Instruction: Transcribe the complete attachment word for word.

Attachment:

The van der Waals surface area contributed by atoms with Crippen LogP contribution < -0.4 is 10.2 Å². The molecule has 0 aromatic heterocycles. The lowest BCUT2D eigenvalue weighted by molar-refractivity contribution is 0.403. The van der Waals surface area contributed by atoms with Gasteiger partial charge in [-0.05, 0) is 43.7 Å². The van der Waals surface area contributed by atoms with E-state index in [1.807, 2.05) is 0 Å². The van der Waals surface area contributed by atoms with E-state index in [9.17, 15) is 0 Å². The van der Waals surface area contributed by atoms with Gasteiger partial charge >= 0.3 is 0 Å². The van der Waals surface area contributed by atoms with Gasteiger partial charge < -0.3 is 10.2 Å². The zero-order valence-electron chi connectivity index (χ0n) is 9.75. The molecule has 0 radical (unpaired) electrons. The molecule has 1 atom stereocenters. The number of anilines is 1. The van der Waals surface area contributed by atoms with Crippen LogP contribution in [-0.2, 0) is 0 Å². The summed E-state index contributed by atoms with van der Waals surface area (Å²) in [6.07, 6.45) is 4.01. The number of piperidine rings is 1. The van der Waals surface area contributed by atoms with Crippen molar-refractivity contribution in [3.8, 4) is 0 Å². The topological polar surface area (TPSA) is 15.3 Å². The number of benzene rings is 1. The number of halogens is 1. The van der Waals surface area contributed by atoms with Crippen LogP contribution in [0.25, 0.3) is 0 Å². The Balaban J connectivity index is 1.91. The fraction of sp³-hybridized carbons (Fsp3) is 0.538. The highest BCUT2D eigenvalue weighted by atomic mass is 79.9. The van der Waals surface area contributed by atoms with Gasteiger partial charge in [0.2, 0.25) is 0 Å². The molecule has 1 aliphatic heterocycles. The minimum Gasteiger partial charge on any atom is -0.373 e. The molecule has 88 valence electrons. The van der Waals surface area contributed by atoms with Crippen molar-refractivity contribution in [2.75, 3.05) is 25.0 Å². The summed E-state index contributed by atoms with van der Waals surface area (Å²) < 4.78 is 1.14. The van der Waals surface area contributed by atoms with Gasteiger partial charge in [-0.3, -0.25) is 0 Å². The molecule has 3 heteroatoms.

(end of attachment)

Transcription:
The van der Waals surface area contributed by atoms with Crippen LogP contribution < -0.4 is 10.2 Å². The molecule has 0 aromatic heterocycles. The lowest BCUT2D eigenvalue weighted by molar-refractivity contribution is 0.403. The van der Waals surface area contributed by atoms with Gasteiger partial charge in [-0.05, 0) is 43.7 Å². The van der Waals surface area contributed by atoms with E-state index in [1.807, 2.05) is 0 Å². The van der Waals surface area contributed by atoms with E-state index in [9.17, 15) is 0 Å². The van der Waals surface area contributed by atoms with Gasteiger partial charge >= 0.3 is 0 Å². The van der Waals surface area contributed by atoms with Gasteiger partial charge < -0.3 is 10.2 Å². The zero-order valence-electron chi connectivity index (χ0n) is 9.75. The molecule has 0 radical (unpaired) electrons. The molecule has 1 atom stereocenters. The number of anilines is 1. The van der Waals surface area contributed by atoms with Crippen LogP contribution in [-0.2, 0) is 0 Å². The summed E-state index contributed by atoms with van der Waals surface area (Å²) in [6.07, 6.45) is 4.01. The number of piperidine rings is 1. The van der Waals surface area contributed by atoms with Crippen molar-refractivity contribution in [3.8, 4) is 0 Å². The topological polar surface area (TPSA) is 15.3 Å². The number of benzene rings is 1. The number of halogens is 1. The van der Waals surface area contributed by atoms with Crippen LogP contribution in [0.25, 0.3) is 0 Å². The Balaban J connectivity index is 1.91. The fraction of sp³-hybridized carbons (Fsp3) is 0.538. The highest BCUT2D eigenvalue weighted by atomic mass is 79.9. The van der Waals surface area contributed by atoms with Gasteiger partial charge in [0.2, 0.25) is 0 Å². The molecule has 1 aliphatic heterocycles. The minimum Gasteiger partial charge on any atom is -0.373 e. The molecule has 88 valence electrons. The van der Waals surface area contributed by atoms with Crippen molar-refractivity contribution in [2.75, 3.05) is 25.0 Å². The summed E-state index contributed by atoms with van der Waals surface area (Å²) < 4.78 is 1.14. The van der Waals surface area contributed by atoms with Gasteiger partial charge in [-0.3, -0.25) is 0 Å². The molecule has 3 heteroatoms.